Dr. John P. Hussman is the founder and president of Hussman Strategic Advisors. John also directs the Hussman Foundation, a 501©(3) charitable foundation that supports medical research, education, and assistance to vulnerable individuals with urgent needs or significant disabilities.
Hussman defined a “bubble” as a period when investors set their expectations for future investment returns by extrapolating past returns with little concern for valuations, allowing prices to become untethered from underlying fundamentals. Valuations across asset classes are high, and the estimated 12-year nominal return on a 60/30/10 (stock/bond/cash) portfolio is approximately -2.3%. “The valuations are the highest that we’ve seen across all measures,” he said. We are looking at valuations that have historically led to “very long interesting trips to nowhere,” according to Hussman. While low interest rates are currently accompanied by high stock market valuations, those valuations also imply similarly low expected returns for stocks. The structural shift in the U.S. economy to more profitable service companies explains only a small part of current valuations. Valuations are slightly more attractive outside the U.S., he said, and investors should diversify internationally. Hussman also favors hedged equity strategies that can increase market exposure when downward “spikes” in valuations improve expected returns.
A conversation with Dan Solin and Bev Flaxington. Dan discussed the research in the fields of psychology and neuroscience underlying The Solin Process. He emphasized the importance of setting aside your agenda, not trying to “spin” the conversation in any direction, and empowering prospects to talk about any issues of concern to them. He also explained why taking notes during the initial meeting impairs your ability to emotionally connect. As an expert in human behavior and advisor growth, Bev shared tactics to help advisors reframe the selling process to “sell” more comfortably and productively. Her insights on how teams can work together cohesively to deepen client relationships are focused on leveraging behavior style and the resulting improvement in communication.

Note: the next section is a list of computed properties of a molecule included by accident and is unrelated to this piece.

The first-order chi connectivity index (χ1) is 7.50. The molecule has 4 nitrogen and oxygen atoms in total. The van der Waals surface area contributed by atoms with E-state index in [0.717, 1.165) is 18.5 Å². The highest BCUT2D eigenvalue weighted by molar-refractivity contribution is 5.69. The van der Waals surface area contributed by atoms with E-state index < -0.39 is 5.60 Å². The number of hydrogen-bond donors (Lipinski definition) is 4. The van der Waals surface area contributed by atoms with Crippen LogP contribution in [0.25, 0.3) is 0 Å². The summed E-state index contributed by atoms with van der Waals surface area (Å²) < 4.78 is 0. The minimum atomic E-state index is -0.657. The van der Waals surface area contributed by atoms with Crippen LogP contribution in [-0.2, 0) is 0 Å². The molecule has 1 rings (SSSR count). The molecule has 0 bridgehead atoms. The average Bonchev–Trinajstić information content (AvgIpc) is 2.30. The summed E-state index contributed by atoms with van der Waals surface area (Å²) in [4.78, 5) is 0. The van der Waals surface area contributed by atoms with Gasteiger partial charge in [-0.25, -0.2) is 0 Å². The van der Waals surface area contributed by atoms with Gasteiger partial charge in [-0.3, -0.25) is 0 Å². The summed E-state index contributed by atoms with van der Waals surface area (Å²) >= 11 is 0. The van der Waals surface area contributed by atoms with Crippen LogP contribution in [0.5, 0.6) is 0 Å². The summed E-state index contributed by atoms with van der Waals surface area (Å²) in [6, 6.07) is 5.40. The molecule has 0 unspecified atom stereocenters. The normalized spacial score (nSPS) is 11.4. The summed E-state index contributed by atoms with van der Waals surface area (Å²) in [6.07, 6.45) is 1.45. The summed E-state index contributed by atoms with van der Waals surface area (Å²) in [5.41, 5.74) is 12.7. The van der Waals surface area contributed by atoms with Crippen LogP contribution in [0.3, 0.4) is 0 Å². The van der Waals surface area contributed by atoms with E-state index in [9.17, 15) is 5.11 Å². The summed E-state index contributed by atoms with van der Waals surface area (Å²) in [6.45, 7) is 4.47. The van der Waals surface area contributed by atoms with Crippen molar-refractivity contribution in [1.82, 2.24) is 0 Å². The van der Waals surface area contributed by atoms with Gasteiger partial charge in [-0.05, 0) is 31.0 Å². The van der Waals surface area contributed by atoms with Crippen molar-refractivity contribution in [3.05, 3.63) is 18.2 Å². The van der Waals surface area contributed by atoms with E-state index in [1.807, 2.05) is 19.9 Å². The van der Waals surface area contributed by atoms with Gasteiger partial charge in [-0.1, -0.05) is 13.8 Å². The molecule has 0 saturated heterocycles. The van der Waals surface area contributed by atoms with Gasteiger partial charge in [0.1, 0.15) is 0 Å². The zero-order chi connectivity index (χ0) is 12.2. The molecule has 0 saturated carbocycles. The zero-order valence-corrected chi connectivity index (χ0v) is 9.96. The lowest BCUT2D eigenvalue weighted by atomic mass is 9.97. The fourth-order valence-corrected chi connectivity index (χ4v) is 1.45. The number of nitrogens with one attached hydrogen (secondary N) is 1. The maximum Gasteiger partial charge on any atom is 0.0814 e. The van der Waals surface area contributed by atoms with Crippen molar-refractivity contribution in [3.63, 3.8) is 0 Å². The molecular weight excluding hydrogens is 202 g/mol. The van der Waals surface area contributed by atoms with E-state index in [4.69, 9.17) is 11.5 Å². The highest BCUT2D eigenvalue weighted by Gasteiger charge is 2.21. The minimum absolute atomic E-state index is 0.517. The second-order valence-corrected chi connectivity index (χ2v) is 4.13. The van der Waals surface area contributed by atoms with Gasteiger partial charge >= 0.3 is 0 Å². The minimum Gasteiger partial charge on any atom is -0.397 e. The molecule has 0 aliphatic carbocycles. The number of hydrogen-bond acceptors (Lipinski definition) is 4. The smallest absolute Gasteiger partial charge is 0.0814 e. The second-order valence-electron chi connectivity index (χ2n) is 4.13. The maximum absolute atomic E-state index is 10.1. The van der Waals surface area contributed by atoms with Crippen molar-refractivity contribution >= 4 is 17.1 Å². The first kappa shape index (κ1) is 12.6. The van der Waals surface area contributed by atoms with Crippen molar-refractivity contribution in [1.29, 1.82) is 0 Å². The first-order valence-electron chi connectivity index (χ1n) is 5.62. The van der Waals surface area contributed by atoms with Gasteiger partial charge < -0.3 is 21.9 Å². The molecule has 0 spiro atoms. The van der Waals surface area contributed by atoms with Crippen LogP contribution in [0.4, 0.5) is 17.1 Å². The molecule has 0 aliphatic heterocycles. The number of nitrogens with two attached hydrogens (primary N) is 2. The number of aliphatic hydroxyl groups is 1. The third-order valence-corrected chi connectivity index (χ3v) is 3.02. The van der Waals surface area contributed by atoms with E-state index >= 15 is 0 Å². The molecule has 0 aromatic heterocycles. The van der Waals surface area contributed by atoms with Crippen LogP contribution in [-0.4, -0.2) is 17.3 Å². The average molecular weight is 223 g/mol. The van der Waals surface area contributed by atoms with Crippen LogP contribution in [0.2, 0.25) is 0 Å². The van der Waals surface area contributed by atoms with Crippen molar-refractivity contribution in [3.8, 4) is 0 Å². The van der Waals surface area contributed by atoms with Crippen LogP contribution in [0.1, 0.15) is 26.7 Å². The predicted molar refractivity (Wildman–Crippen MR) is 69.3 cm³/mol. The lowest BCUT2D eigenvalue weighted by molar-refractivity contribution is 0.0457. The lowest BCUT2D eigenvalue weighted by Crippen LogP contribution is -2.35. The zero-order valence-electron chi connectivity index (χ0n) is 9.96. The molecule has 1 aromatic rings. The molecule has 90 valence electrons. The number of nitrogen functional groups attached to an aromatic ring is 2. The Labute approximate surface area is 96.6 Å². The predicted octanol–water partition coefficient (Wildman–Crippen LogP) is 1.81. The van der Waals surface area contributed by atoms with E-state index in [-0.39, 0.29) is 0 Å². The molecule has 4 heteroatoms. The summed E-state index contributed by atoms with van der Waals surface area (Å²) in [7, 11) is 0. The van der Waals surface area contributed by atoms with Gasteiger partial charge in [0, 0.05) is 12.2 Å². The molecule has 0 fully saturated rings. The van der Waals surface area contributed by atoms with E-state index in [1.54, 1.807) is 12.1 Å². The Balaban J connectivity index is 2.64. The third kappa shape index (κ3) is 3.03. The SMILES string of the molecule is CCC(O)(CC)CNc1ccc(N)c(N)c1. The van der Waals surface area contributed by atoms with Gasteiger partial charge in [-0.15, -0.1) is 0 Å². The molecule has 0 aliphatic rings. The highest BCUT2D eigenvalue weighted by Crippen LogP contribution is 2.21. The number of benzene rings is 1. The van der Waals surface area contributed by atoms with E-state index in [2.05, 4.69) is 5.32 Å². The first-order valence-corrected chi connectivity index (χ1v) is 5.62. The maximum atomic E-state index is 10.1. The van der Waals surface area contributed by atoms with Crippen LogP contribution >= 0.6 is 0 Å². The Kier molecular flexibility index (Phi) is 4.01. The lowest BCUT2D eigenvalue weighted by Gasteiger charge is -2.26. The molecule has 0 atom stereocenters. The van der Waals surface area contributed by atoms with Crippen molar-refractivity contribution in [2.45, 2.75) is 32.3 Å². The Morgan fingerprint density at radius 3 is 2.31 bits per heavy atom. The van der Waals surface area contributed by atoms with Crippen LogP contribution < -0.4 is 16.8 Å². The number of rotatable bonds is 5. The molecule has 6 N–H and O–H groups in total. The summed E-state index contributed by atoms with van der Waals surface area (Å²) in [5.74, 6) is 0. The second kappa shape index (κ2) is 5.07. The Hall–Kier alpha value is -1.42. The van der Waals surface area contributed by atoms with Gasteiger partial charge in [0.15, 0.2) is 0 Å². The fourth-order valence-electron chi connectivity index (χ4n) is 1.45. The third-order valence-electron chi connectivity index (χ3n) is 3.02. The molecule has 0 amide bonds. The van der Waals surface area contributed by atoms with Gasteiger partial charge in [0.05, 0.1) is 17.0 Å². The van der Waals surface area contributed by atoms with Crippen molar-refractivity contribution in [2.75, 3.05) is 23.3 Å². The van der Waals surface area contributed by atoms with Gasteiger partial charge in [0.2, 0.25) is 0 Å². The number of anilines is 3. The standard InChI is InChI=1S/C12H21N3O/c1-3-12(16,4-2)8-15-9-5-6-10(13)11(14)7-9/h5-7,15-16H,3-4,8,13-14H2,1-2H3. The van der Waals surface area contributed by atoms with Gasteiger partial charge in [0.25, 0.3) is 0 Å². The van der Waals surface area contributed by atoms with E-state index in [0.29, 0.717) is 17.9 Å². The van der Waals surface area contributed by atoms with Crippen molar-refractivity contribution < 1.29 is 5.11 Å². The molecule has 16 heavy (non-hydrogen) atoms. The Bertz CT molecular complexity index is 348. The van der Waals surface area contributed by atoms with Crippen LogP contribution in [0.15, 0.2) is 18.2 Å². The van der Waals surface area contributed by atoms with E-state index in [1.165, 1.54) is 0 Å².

Brian Smedley is a senior managing director at Guggenheim Investments, where he is Chief Economist and Head of Macroeconomic and Investment Research.
Smedley forecasts robust economic growth of around 8% this year, but he thinks most investors are overestimating the risk of high inflation. He assigns a 75% probability to a new stimulus package being passed sometime this year. He expects low interest rates for an extended time based on the Fed’s new framework for managing monetary policy that was introduced in August of 2020. “They are going to be a lot more tolerant of a really tight labor market and above-target inflation,” he said. He noted that this will result in a favorable backdrop for risky assets like stocks and credit, but also for government bonds given his view that the market is pricing in premature Fed rate hikes. He also predicted that new home construction and renovations are going to be an important driver of growth for years to come. The shortfall in new home construction since the housing bubble burst, he said, “is finally catching up to us.” Single-family home prices will continue to rise rapidly because it will take a good while for supply to catch up with demand, according to Smedley.